Medicare chief aims to reduce health care "engineering" from Washington.
Even as the Trump administration works to repeal the Affordable Care Act, it is taking advantage of one of the 2010 law's provisions to advance its own take on health system innovation.
Seema Verma, administrator of the Centers for Medicare and Medicaid Services, on Sept. 20 announced plans to redirect the six-year-old Center for Medicare and Medicaid Innovation within the Health and Human Services Department. Its mission is to test new approaches or models to pay for and deliver high-quality health care more efficiently.
“We will move away from the assumption that Washington can engineer a more efficient health-care system from afar—that we should specify the processes health-care providers are required to follow,” Verma wrote in a Wall Street Journal op-ed. “We are analyzing all Innovation Center models to determine what is working and should continue, and what isn’t and shouldn’t,” she added. “The complexity of many of the current models might have encouraged consolidation within the health-care system, leading to fewer choices for patients.”
On Sept. 20, CMS published a Request for Information seeking “feedback on a new direction to promote patient-centered care and test market-driven reforms that empower beneficiaries as consumers, provide price transparency, increase choices and competition to drive quality, reduce costs and improve outcomes.” Suggestions for innovations are invited from clinicians, patients, entrepreneurs, state officials and others “on the front lines.”
Verma, who was brought to CMS by President Trump and Vice President Mike Pence after she revamped health programs in Indiana, appeared to accept some, but not all, of the principles of the Affordable Care Act’s encouragement of experiments in paying medical providers for value rather than by the procedure. “We must shift away from a fee-for-service system that reimburses only on volume and move toward a system that holds providers accountable for outcomes and allows them to innovate,” she said. But she then added, “Our goal is to increase flexibility by providing more waivers from current requirements.”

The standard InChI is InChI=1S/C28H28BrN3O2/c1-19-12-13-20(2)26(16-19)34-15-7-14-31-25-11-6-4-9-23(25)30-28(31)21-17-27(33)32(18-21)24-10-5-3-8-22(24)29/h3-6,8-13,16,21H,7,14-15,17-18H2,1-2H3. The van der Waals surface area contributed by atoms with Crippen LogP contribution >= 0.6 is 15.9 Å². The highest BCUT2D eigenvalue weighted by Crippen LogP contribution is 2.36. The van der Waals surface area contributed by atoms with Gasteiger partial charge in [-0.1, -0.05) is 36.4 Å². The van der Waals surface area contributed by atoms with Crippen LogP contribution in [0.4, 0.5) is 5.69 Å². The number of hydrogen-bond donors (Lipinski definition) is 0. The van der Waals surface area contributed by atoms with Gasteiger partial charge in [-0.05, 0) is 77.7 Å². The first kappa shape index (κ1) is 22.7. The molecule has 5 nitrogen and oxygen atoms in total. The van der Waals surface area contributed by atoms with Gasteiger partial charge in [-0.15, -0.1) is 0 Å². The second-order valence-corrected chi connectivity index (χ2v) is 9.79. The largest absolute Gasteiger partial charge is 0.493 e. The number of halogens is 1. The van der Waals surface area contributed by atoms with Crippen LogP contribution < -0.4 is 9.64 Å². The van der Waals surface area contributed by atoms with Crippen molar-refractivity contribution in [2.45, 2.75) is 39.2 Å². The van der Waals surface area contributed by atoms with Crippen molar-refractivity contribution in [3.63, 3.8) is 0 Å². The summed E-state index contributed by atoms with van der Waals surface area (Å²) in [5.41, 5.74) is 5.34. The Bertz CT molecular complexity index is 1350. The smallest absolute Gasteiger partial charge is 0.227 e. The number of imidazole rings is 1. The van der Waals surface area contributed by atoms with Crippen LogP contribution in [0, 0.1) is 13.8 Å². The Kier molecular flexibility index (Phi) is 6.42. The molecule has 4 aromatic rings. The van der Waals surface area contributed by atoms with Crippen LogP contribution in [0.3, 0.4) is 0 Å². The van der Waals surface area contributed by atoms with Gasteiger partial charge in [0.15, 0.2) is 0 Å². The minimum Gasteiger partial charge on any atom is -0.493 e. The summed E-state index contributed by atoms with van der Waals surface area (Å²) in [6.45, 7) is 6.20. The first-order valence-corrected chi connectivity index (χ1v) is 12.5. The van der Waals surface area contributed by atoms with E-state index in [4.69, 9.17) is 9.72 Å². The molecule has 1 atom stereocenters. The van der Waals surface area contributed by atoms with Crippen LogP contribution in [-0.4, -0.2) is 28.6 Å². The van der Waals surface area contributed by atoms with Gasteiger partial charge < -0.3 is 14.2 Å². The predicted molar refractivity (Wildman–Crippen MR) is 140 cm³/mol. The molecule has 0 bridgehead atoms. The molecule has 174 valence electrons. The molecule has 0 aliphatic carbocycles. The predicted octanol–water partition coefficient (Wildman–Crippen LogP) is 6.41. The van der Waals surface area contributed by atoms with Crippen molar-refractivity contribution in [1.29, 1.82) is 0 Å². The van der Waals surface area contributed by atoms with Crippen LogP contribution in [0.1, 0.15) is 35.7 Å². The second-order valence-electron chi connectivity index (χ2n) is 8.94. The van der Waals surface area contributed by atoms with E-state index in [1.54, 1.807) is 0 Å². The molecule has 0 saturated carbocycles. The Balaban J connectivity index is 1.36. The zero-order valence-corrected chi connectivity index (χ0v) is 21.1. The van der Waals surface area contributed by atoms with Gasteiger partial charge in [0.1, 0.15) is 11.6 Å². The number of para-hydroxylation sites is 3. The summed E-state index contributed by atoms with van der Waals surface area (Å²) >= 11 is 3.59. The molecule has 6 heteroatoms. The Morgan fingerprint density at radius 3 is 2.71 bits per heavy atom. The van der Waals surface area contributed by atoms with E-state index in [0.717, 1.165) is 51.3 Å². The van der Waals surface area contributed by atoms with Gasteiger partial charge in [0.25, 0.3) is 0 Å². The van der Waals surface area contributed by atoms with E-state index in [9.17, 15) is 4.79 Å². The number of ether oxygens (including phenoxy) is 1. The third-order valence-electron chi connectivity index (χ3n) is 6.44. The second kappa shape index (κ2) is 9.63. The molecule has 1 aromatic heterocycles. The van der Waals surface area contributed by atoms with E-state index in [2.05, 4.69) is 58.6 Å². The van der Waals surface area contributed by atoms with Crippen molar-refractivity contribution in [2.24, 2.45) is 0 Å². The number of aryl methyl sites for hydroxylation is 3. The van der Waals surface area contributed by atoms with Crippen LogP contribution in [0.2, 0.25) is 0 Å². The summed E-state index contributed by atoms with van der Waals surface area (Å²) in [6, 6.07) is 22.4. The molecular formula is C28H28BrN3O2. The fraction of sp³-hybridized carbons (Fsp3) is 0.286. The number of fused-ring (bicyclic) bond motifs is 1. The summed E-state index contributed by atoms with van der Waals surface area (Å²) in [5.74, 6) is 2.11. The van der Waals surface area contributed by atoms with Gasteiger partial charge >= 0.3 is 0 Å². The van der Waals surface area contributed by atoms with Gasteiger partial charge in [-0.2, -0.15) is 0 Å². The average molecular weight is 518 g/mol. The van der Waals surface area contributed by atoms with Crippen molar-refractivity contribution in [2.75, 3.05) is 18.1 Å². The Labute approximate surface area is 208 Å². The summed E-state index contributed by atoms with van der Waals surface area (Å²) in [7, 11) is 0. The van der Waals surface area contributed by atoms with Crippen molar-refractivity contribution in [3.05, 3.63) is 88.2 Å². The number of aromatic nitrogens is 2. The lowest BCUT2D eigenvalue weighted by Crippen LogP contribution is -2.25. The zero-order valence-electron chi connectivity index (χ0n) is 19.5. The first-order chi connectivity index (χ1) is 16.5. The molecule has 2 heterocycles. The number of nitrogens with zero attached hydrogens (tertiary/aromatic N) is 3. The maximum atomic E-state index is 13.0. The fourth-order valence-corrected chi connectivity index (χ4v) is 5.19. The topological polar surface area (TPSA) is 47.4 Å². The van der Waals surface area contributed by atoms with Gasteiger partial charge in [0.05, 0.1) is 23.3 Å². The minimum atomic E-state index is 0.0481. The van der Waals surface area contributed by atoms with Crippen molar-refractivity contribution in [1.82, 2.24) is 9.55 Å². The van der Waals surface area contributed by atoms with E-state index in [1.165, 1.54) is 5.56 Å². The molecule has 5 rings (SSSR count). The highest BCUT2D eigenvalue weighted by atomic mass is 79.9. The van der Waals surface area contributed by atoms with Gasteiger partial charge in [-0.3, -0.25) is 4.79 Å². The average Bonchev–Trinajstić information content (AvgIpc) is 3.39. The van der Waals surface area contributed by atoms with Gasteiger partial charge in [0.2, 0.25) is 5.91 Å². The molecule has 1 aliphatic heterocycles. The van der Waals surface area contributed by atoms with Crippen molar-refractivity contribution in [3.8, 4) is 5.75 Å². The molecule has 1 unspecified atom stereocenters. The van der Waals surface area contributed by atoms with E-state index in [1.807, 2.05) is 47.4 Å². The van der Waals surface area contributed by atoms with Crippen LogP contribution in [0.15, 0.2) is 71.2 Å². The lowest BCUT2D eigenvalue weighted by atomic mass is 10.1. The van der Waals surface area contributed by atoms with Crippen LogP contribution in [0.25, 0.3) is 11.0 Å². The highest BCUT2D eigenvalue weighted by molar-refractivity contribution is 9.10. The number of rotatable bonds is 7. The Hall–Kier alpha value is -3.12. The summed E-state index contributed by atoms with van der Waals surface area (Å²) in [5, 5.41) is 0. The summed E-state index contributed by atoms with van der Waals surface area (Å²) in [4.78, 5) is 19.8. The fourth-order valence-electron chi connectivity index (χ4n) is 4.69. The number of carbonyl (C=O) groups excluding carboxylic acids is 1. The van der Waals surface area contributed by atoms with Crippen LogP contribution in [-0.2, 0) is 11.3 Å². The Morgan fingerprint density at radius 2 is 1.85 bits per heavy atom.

She discouraged “central planning,” and encouraged consumer choice. “We need to empower patients with information to seek value and quality as they shop for services,” Verma wrote. “They also need incentives to be cost-conscious. Patients can define value better than the federal government can.”
Just a month earlier, the Trump approach was characterized by Obama White House Council of Economic Advisers Chairman Jason Furman as “re-embracing the old fee-for-service model. In six months, the Department of Health and Human Services has gone from driving innovation to dragging health care backward,” he wrote with Obama health care adviser Dr. Bob Kocher on Aug. 31.
The director of the center for most of its tenure, Dr. Patrick Conway, left in August to head Blue Cross Blue Shield of North Carolina.
Dr. Donald Berwick, the CMS Administrator under Obama, told Government Executive that he found the Trump direction on innovation confusing. “The move away from fee for service and toward paying for value or outcomes has been largely bipartisan since its inception,” he said. “The decision by CMS to slow down or backpedal on bundled payment mechanisms is not consistent with the evidence that there are smarter ways to pay for health care.”
The center for innovation is already one of the most important energy centers for innovation in the country, and the law already allows successful approaches to be replicated, added Berwick, now a senior fellow at the Institute for Healthcare Improvement in Cambridge, Massachusetts. Verma has a reputation for “shifting more costs to patients, such as co-payments and deductibles. That trend should not be accelerated—patients need more help paying the bills, not less,” Berwick said.
No matter where the Trump HHS takes health innovation, he said, “I hope they don’t lose the idea of using evidence. We don’t want witchcraft, we want evidence.”